Focusing on our ability to live into our hopes, live into our faith, as opposed to living out of our fears, might just bring us to our Lord and Savior. Using Mary and the disciples as a template for our own faith practices may open up new ways for us to see Jesus. I still would like to get Tim on a tandem bike, just to see if we could ride together, but that’s just me. I’ve always been a bit of a risk taker…
We are an Easter People. At the very heart of our faith, at the very core of our understanding of our faith lies the process of death and resurrection. Jesus teaches us in his own way about the seed that must die and be buried before it can grow into a plant, our own seasons show us that after the death of winter, plants find new life in the spring. Over and over again, repeated cycle after cycle, there is death, and there is resurrection.
So why do we fear the coming death so much? When will we be able to accept that we won’t experience new life, resurrection, for the church until the old church dies away? When will we trust that the cycle, the process, is both natural, and necessary?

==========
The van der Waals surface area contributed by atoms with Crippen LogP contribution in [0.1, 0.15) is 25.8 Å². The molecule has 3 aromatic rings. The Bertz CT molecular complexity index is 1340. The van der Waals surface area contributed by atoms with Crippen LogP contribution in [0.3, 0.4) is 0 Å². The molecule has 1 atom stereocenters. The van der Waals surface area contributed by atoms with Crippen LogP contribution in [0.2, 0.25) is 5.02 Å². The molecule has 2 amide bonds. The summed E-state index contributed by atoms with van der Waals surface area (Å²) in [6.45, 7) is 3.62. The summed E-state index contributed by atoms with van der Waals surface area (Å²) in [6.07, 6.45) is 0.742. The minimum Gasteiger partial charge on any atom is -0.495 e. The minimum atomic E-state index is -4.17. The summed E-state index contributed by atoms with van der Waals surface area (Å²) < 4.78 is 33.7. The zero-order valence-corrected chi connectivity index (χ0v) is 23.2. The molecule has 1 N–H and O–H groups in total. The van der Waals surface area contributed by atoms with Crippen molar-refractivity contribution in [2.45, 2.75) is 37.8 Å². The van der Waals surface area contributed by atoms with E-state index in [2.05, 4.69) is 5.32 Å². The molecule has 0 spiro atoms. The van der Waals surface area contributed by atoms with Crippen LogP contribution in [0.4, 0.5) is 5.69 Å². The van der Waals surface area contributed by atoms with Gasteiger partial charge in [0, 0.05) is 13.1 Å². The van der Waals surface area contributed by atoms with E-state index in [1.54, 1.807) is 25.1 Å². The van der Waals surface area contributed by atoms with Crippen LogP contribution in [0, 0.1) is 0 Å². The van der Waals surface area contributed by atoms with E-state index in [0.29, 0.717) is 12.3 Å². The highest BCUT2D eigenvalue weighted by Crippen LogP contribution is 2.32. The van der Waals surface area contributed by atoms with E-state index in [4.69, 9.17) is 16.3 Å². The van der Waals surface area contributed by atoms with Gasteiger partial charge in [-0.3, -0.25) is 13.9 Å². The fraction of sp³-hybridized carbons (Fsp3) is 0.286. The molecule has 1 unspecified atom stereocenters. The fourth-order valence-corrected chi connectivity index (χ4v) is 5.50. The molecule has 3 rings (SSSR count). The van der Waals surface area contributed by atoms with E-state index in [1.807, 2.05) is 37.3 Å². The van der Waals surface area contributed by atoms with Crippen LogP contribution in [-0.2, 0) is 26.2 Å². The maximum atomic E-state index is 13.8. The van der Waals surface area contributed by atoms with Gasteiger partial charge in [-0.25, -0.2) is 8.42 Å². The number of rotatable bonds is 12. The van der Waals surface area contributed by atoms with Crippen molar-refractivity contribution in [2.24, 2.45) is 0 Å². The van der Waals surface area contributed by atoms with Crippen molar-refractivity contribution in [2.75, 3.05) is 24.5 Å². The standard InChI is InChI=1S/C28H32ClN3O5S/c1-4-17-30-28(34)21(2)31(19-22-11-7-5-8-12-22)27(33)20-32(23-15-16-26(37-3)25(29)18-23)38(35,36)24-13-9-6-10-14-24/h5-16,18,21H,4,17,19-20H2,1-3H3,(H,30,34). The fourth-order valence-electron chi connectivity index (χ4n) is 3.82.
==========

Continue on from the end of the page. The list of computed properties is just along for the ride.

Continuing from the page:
Gathering in Christ’s name to pass the peace, to worship God, and to break bread together puts an emphasis on our relationship with Jesus, and not on our survival. These things help us to see how the church can be stronger in order to do the things Jesus calls us to do for and with our neighbors, and even our enemies. It can also show us how trying to meet our own needs through the church can get us on the wrong path. Ironically enough, our survival will be guaranteed if we could focus on being the church again, for the sake of others, and be worried less about the church that meets our own needs.
It’s beginning to look like the church of the 21st century is more of a means to live out our faith than a way to serve ourselves. Like the disciples on the road to ‘deep longing’, the church of the future will be part of a journey, not a destination. When we try to make it a destination, we risk losing sight of Jesus.
On our own collective journeys of deep longing, if we are patient, if we can wait by the empty tomb long enough for Jesus to call us by name, if we can share the peace of Christ with each other, and with others, if we can be close enough to Jesus to touch his hands and side, if we can gather to intentionally break bread together, Jesus will be known to us, and we will be doing the work of the 21st century church. Let’s get to it. Amen.